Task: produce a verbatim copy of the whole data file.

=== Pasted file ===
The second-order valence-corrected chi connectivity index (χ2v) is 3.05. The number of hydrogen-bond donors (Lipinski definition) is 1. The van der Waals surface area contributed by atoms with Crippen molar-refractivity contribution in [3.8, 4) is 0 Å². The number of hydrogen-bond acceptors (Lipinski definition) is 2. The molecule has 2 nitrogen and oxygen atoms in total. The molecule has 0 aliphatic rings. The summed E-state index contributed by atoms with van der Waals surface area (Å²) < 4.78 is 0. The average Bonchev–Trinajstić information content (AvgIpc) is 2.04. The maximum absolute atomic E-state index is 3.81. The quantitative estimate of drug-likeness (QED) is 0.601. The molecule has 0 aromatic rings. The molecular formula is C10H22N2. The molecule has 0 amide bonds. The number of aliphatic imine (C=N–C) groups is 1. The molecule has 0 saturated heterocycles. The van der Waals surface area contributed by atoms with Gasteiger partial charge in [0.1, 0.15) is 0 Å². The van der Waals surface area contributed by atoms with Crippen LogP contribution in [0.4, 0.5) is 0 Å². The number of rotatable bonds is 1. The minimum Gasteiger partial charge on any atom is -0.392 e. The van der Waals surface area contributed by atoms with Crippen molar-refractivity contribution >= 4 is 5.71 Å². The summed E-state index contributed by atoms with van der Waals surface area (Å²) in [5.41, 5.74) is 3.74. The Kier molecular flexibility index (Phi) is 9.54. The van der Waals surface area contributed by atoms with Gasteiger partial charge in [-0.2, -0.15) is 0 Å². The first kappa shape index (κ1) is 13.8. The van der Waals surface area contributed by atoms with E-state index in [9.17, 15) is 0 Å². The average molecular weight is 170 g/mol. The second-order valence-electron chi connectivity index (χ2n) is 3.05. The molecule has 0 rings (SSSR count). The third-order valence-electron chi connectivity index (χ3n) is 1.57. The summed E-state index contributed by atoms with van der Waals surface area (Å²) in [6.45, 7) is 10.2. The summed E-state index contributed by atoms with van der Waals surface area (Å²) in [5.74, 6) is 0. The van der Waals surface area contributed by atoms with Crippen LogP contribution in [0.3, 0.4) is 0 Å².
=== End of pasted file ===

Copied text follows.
The second-order valence-corrected chi connectivity index (χ2v) is 3.05. The number of hydrogen-bond donors (Lipinski definition) is 1. The van der Waals surface area contributed by atoms with Crippen molar-refractivity contribution in [3.8, 4) is 0 Å². The number of hydrogen-bond acceptors (Lipinski definition) is 2. The molecule has 2 nitrogen and oxygen atoms in total. The molecule has 0 aliphatic rings. The summed E-state index contributed by atoms with van der Waals surface area (Å²) < 4.78 is 0. The average Bonchev–Trinajstić information content (AvgIpc) is 2.04. The maximum absolute atomic E-state index is 3.81. The quantitative estimate of drug-likeness (QED) is 0.601. The molecule has 0 aromatic rings. The molecular formula is C10H22N2. The molecule has 0 amide bonds. The number of aliphatic imine (C=N–C) groups is 1. The molecule has 0 saturated heterocycles. The van der Waals surface area contributed by atoms with Gasteiger partial charge in [0.1, 0.15) is 0 Å². The van der Waals surface area contributed by atoms with Crippen LogP contribution in [0.4, 0.5) is 0 Å². The number of rotatable bonds is 1. The minimum Gasteiger partial charge on any atom is -0.392 e. The van der Waals surface area contributed by atoms with Crippen molar-refractivity contribution >= 4 is 5.71 Å². The summed E-state index contributed by atoms with van der Waals surface area (Å²) in [5.41, 5.74) is 3.74. The Kier molecular flexibility index (Phi) is 9.54. The van der Waals surface area contributed by atoms with Gasteiger partial charge in [-0.2, -0.15) is 0 Å². The first kappa shape index (κ1) is 13.8. The van der Waals surface area contributed by atoms with E-state index in [9.17, 15) is 0 Å². The average molecular weight is 170 g/mol. The second-order valence-electron chi connectivity index (χ2n) is 3.05. The molecule has 0 rings (SSSR count). The third-order valence-electron chi connectivity index (χ3n) is 1.57. The summed E-state index contributed by atoms with van der Waals surface area (Å²) in [6.45, 7) is 10.2. The summed E-state index contributed by atoms with van der Waals surface area (Å²) in [5.74, 6) is 0. The van der Waals surface area contributed by atoms with Crippen LogP contribution in [0.3, 0.4) is 0 Å².